Redox State of Iron in Lunar Glasses using X-ray Absorption Spectroscopy and Multivariate Analysis

Monday, 15 December 2014: 10:20 AM
Melinda Darby Dyar1, Molly C McCanta2, Antonio Lanzirotti3, Stephen R Sutton3, C J Carey4, Sridhar Mahadevan4 and Malcolm J Rutherford5, (1)Mount Holyoke College, South Hadley, MA, United States, (2)Tufts University, Medford, MA, United States, (3)University of Chicago, Argonne, IL, United States, (4)University of Massachusetts Amherst, School of Computer Science, Amherst, MA, United States, (5)Brown Univ, Providence, RI, United States
The oxidation state of igneous materials on a planet is a critically-important variable in understanding magma evolution on bodies in our solar system. However, direct and indirect methods for quantifying redox states are challenging, especially across the broad spectrum of silicate glass compositions found on airless bodies. On the Moon, early Mössbauer studies of bulk samples suggested the presence of significant Fe3+ (>10%) in lunar glasses (green, orange, brown); lunar analog glasses synthesized at fO2 <10-11 have similar Fe3+. All these Mössbauer spectra are challenging to interpret due to the presence of multiple coordination environments in the glasses.

X-ray absorption spectroscopy (XAS) allows pico- and nano-scale interrogation of primitive planetary materials using the pre-edge, main edge, and EXAFS regions of absorption edge spectra. Current uses of XAS require availability of standards with compositions similar to those of unknowns and complex procedures for curve-fitting of pre-edge features that produce results with poorly constrained accuracy.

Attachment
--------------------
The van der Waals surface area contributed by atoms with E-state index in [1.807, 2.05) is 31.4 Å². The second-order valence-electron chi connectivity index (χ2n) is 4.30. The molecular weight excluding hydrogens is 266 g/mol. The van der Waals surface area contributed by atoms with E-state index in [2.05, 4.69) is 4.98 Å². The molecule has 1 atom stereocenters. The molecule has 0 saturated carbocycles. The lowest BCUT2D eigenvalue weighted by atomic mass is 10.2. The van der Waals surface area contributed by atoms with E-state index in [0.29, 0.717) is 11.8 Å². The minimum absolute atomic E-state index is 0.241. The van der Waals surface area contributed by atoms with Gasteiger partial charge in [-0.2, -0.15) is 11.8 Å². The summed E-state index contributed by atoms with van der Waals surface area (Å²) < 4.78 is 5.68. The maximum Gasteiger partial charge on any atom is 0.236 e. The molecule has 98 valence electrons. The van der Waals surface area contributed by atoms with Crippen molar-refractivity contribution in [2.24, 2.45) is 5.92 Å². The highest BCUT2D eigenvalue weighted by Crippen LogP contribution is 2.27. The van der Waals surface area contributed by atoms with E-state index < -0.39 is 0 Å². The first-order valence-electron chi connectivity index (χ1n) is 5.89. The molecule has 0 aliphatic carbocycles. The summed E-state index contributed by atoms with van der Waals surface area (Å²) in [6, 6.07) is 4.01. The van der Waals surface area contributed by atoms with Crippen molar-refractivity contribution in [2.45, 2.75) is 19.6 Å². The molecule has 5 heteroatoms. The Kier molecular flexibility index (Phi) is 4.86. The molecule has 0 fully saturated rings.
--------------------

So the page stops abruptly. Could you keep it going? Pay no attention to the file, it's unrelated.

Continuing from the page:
A new approach to accurate and quantitative redox measurements with XAS is to couple use of spectra from synthetic glass standards covering a broad compositional range with multivariate analysis (MVA) techniques. Mössbauer and XAS spectra from a suite of 33 synthetic glass standards covering a wide range of compositions and fO2(Dyar et al., this meeting) were used to develop a MVA model that utilizes valuable predictive information not only in the major spectral peaks/features, but in all channels of the XAS region. Algorithms for multivariate analysis t were used to "learn" the characteristics of a data set as a function of varying spectral characteristics.

These models were applied to the study of lunar glasses, which provide a challenging test case for these newly-developed techniques due to their very low fO2. Application of the new XAS calibration model to Apollo 15 green (15426, 15427 and 15425), Apollo 17 orange (74220 ), and other lunar glasses confirms the Fe3+ contents from Mössbauer and shows that higher-Si glasses tend to have slightly elevated Fe3+.